Two Best Books I Have Read in a Long Time
1.) Mary Karr, Lit
Nothing short of astounding. I still get flack for my thesis defense and my defense (or lack thereof) of my female characters. I'd also struggled to name a lot (i.e., any) female authors for my reading list. So I feel sort of vindicated (yes, I am taking another's accomplishment and using it for personal gain).
Lit is the third memoir by Karr (I think--I am by no means an expert on her work). I know Liar's Club traversed much richer narrative ground, detailing her childhood rape when she was seven. There are allusions to LC (I have not read the other yet, Cherry), which because I am writing a second memoir I pay close attention to; it is interesting to see how Karr overlaps her life. Here the "story" is her marriage to "Warren," but the few pages that have garnered the most attention are the ones pertaining to "David," who is apparently the recently dead David Foster Wallace, who I know has his legion of supporters, though I found Infinite Jest unreadable. Karr and Wallace had had a brief affair, and there are "some" who blame her for his suicide, which I know nothing about, and don't care, frankly. Karr, on the other hand, I do care about. Her storytelling effortless, she moves through fairly worn ground--abusive mother, alcoholism, etc.--but never comes across as whiny, and her prose is crisp and poetic, never bogging down in melodrama. She's funny and irreverent, with dialogue that is both weighty and conversational. Read the damn thing in a few sittings. Gripping.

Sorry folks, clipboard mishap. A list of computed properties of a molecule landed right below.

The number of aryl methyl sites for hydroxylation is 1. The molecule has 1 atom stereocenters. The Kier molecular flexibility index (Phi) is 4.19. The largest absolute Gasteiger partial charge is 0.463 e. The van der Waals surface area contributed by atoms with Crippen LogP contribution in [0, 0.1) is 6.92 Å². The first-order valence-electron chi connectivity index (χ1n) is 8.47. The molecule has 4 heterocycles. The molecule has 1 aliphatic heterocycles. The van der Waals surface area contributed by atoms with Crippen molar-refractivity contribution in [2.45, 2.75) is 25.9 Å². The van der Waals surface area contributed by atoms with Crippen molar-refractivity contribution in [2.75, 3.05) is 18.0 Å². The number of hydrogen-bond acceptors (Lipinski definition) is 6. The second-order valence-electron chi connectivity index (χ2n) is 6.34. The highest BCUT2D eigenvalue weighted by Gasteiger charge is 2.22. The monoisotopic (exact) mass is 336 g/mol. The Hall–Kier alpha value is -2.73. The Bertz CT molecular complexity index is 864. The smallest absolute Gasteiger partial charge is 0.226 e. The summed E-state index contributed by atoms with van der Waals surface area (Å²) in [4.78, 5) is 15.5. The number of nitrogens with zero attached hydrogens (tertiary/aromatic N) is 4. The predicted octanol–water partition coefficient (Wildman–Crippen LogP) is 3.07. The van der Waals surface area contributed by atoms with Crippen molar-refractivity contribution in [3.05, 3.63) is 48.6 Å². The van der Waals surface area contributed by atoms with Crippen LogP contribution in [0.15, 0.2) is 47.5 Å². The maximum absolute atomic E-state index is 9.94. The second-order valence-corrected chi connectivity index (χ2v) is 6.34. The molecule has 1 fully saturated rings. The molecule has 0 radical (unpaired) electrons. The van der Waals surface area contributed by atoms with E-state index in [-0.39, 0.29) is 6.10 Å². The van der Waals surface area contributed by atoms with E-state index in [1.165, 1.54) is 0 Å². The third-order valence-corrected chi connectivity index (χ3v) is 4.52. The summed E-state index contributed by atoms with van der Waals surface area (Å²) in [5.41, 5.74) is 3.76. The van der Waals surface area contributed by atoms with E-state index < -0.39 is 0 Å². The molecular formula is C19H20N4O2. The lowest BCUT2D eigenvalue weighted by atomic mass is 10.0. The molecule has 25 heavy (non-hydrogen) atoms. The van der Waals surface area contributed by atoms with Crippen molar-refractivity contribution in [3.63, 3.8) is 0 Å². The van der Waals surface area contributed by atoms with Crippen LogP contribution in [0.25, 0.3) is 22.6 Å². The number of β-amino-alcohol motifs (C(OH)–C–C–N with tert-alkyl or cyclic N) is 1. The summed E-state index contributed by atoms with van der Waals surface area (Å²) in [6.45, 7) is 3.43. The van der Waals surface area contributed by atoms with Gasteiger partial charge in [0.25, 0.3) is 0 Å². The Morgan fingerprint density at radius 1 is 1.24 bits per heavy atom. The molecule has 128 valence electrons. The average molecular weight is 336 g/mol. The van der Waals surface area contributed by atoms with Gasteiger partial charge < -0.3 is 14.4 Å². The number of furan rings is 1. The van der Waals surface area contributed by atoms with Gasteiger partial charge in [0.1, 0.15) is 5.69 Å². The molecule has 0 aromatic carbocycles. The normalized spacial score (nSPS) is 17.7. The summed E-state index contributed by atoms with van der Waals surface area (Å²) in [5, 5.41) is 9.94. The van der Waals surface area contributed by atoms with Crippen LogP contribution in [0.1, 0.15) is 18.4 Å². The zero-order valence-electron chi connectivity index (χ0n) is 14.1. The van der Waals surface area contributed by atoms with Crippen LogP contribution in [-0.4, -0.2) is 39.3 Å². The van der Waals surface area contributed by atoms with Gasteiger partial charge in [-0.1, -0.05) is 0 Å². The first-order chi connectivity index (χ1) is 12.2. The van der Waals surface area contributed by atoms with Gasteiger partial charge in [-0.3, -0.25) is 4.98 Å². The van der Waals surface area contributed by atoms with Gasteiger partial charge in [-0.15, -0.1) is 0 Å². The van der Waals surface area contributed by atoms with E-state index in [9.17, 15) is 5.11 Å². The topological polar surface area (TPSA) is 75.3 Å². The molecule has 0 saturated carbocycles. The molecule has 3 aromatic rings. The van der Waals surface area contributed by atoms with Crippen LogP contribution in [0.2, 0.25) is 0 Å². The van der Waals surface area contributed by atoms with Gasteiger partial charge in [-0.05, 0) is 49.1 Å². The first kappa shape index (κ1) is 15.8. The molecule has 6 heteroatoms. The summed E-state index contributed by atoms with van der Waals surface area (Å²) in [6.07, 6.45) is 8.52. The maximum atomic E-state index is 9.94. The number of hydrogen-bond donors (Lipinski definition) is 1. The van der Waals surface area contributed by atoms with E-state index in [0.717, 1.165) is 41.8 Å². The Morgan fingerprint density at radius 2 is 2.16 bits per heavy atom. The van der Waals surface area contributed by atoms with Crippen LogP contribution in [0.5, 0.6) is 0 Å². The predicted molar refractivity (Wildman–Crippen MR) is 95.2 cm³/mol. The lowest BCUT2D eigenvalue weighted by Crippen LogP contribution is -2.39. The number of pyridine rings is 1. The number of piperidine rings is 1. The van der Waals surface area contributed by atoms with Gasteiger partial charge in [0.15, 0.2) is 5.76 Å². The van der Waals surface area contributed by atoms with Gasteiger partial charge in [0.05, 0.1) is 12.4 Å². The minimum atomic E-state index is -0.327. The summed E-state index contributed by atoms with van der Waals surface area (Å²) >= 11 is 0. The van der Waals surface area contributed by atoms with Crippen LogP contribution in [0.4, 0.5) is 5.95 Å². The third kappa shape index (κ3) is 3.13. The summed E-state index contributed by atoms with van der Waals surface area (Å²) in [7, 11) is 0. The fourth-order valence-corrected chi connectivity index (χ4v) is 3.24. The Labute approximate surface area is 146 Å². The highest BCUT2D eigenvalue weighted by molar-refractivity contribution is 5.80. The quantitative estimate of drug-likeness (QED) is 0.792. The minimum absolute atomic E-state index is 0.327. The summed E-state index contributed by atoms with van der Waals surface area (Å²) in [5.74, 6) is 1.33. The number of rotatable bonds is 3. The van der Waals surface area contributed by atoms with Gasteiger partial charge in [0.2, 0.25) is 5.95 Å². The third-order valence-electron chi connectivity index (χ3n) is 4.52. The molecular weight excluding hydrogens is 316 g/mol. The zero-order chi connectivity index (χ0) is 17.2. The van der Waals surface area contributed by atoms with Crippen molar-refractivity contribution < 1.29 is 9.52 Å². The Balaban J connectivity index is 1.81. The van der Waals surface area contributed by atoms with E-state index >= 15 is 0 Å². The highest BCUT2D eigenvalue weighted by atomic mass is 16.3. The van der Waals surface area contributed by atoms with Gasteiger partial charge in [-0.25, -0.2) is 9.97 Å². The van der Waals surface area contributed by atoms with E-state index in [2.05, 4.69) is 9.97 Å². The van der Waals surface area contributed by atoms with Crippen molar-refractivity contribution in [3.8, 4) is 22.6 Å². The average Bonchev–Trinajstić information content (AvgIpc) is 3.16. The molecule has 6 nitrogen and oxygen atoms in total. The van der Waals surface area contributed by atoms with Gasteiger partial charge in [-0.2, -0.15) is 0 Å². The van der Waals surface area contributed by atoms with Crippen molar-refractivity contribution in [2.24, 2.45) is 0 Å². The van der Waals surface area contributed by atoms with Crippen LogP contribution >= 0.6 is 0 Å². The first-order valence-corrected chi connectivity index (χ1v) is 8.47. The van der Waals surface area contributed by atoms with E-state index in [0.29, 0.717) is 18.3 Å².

2.) Nick Flynn, Another Bullshit Night in Suck City
Besides having just about the best title ever, the book possesses a killer premise. Flynn is working in a homeless shelter. When his father walks in one night.
Jonathan Flynn is an alcoholic wannabe writer, whose whole life is a quest to publish his masterpiece, The Button Man, which may or may not even be written. Later when Nick finally gets a hold of a copy, the manuscript proves to be mostly notes and gibberish, with flashes of brilliance.
What propels Bullshit Night is its non-linear structure. Nick Flynn bounces around with his prose, because he is bouncing around in his life. There is a mirror present throughout the memoir, a cautionary tale of who Nick could end up being. He is his father's son, after all, and like Jonathan is subject to fits of addiction, depression, isolation, and...madness, which is always chirping off his shoulder.
Flynn writes like Hemingway--succinct piercing jabs to the heart.